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Matt: 16:24-25:  Then Jesus told his disciples, ‘If any want to become my followers, let them deny themselves and take up their cross and follow me. For those who want to save their life will lose it, and those who lose their life for my sake will find it.
If you are anything like me, then you are reaching that point where you a ready for all of this Lent nonsense to be over so you can start celebrating the resurrection! On top of the Lenten devotional I have been doing with the church, I have one that I am doing every morning with my wife, plus my Lenten discipline of only eating local and/or organic food. In the grand scheme of things they are small sacrifices of time, money, and effort, but they add up and I’m ready to ease up a bit. Lent is hard.
On top of the external things I am doing, there is the internal work. During this season, the scriptures we reflect upon deal largely with self sacrifice and the discipline required to be a follower of Christ. Like the text above, we have constant reminders that the way of Jesus is the way of the cross, the way of dying to self and living for God and others. Lent drops us into the mindset of what a true life of life is all about. Discipleship is hard. 
Of course the way of faith is hard. If it were easy, everyone would do it! We’re reminded of our faults and shortcomings. Moreover, we’re reminded of our mortality and the fleeting nature of life. We’d rather not look at these things because they destroy our illusions of control and competence. And yet, it is in the midst of the hardships of Lent that we discover our true need for God, our need for grace, and our need for community.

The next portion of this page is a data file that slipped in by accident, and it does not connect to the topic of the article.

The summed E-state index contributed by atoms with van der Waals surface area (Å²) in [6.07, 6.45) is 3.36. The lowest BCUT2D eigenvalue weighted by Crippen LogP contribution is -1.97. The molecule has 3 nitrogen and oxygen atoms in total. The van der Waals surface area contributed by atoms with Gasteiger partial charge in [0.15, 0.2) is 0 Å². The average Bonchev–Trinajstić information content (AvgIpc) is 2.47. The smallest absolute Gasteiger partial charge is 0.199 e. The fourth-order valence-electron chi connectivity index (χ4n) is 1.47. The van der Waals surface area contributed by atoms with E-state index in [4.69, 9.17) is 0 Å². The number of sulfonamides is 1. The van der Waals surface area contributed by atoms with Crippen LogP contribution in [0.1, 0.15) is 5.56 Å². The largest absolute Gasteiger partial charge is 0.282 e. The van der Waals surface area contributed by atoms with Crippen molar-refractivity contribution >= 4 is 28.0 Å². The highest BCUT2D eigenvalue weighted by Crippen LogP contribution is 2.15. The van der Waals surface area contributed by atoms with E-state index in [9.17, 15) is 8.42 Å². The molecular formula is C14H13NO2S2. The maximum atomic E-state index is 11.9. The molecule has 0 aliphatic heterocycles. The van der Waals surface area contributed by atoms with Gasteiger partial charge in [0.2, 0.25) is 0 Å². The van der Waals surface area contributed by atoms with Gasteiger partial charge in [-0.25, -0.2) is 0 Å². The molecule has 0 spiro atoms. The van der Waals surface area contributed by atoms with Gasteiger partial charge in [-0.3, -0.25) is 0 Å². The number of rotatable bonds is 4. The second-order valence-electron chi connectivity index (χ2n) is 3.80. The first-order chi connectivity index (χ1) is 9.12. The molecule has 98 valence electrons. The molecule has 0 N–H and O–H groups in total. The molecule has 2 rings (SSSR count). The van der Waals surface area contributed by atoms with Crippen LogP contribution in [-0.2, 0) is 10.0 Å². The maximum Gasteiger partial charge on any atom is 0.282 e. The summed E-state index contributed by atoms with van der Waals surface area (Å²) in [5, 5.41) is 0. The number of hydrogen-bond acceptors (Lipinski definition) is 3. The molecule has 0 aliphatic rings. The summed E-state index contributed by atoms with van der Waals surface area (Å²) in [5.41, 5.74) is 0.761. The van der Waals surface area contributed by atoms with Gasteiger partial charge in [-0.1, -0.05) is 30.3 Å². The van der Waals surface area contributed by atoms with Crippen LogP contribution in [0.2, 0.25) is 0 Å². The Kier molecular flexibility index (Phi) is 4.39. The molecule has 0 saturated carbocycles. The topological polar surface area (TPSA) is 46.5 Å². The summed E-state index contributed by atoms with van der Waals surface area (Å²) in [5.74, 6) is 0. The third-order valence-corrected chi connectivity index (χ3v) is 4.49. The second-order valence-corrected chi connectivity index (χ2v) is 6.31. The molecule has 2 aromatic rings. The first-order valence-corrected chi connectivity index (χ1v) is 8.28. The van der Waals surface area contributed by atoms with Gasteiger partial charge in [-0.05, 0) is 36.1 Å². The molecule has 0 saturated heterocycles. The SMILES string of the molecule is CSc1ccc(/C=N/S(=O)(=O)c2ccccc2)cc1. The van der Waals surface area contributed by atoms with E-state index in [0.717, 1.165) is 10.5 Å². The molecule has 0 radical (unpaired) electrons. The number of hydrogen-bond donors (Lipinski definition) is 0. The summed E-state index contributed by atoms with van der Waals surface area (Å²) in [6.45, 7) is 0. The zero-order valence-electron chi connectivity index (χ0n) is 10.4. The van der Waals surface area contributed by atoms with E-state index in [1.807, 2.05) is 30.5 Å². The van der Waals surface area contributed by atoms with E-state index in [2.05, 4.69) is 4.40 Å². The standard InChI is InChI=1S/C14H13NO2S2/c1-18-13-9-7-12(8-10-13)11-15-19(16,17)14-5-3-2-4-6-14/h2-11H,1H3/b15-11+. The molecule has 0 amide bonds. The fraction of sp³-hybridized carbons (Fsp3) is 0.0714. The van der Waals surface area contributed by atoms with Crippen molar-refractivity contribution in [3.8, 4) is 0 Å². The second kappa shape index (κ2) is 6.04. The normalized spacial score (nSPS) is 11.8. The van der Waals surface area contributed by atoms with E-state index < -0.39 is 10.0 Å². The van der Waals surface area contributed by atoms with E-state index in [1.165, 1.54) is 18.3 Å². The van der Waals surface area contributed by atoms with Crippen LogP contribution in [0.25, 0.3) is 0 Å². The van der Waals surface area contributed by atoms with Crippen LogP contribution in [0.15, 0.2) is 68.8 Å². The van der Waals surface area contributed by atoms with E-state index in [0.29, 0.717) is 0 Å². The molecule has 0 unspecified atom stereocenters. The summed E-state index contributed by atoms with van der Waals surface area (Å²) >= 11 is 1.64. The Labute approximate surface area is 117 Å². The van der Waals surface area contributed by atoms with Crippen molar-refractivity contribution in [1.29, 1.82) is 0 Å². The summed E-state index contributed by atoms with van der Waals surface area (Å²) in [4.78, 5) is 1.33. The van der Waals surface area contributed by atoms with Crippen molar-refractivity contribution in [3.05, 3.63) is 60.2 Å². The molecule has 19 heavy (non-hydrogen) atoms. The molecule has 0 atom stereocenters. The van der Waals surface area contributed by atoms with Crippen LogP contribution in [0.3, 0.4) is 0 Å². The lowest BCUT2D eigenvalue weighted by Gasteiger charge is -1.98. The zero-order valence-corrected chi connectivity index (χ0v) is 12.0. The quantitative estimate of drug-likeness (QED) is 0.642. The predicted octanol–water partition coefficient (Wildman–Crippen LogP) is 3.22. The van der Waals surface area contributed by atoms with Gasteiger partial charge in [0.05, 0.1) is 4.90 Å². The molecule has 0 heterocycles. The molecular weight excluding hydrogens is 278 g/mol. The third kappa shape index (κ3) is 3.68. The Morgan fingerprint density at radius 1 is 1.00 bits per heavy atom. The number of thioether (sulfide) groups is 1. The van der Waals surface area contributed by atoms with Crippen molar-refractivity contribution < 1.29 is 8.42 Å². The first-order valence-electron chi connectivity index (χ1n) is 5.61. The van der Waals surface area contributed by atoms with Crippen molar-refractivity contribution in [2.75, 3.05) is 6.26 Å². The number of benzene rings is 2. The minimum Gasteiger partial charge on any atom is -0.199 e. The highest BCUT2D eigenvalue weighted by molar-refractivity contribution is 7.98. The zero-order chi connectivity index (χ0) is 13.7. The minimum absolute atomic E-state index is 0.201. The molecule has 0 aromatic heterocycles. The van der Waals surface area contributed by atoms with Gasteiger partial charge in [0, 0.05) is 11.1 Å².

One of the awful byproducts of our culture is the sense that we need to “self sufficient”. We shouldn’t have needs. We should be able to pull ourselves up by our own bootstraps. We should be able to make our own way. The gospel tells us something different. We are dependent every moment on God and God’s grace. And we need a community of people around us who will hold us up and encourage us through the dark days. Yes, Lent is hard. Discipleship is hard. Both are much harder when we go at them alone. 
As our Lenten journey begins to draw to a close, how have you become more aware of your need for God? How have you become more aware of your need for community? You may see those things as weaknesses. Guess what? They are. And it’s our weakness that God’s strength is revealed as well as the strength of our community. Friends, this journey of ours is supposed to be hard, so that we might never lose sight of our need for God nor our need for each other. May we embrace the difficulty and seek comfort in the love of God and neighbor.